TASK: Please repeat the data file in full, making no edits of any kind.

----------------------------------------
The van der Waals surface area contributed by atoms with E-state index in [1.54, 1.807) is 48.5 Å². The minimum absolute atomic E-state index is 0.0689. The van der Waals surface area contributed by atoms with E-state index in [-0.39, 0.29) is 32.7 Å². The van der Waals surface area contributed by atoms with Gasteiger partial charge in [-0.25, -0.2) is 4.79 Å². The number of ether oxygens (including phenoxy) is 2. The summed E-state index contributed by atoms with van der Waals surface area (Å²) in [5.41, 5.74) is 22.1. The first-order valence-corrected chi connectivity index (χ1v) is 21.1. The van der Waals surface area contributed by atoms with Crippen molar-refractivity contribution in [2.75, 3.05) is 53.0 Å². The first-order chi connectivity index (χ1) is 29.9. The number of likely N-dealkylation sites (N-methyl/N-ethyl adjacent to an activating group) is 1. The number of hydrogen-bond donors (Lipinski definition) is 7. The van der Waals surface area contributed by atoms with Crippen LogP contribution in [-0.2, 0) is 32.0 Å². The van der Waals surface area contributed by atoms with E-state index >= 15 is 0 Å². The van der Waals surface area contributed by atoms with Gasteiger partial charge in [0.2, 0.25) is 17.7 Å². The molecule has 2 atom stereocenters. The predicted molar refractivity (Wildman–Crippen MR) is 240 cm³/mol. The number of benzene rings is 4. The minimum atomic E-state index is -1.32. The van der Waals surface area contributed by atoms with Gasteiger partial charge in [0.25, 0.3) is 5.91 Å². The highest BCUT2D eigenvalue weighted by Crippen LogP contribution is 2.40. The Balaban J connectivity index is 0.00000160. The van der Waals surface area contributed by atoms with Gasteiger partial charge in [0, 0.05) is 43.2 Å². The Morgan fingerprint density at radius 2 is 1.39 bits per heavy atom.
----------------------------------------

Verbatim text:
The van der Waals surface area contributed by atoms with E-state index in [1.54, 1.807) is 48.5 Å². The minimum absolute atomic E-state index is 0.0689. The van der Waals surface area contributed by atoms with E-state index in [-0.39, 0.29) is 32.7 Å². The van der Waals surface area contributed by atoms with Gasteiger partial charge in [-0.25, -0.2) is 4.79 Å². The number of ether oxygens (including phenoxy) is 2. The summed E-state index contributed by atoms with van der Waals surface area (Å²) in [5.41, 5.74) is 22.1. The first-order valence-corrected chi connectivity index (χ1v) is 21.1. The van der Waals surface area contributed by atoms with Crippen molar-refractivity contribution in [2.75, 3.05) is 53.0 Å². The first-order chi connectivity index (χ1) is 29.9. The number of likely N-dealkylation sites (N-methyl/N-ethyl adjacent to an activating group) is 1. The number of hydrogen-bond donors (Lipinski definition) is 7. The van der Waals surface area contributed by atoms with Crippen LogP contribution in [-0.2, 0) is 32.0 Å². The van der Waals surface area contributed by atoms with E-state index >= 15 is 0 Å². The van der Waals surface area contributed by atoms with Gasteiger partial charge in [0.2, 0.25) is 17.7 Å². The molecule has 2 atom stereocenters. The predicted molar refractivity (Wildman–Crippen MR) is 240 cm³/mol. The number of benzene rings is 4. The minimum atomic E-state index is -1.32. The van der Waals surface area contributed by atoms with Gasteiger partial charge in [0.25, 0.3) is 5.91 Å². The highest BCUT2D eigenvalue weighted by Crippen LogP contribution is 2.40. The Balaban J connectivity index is 0.00000160. The van der Waals surface area contributed by atoms with Gasteiger partial charge in [0, 0.05) is 43.2 Å². The Morgan fingerprint density at radius 2 is 1.39 bits per heavy atom.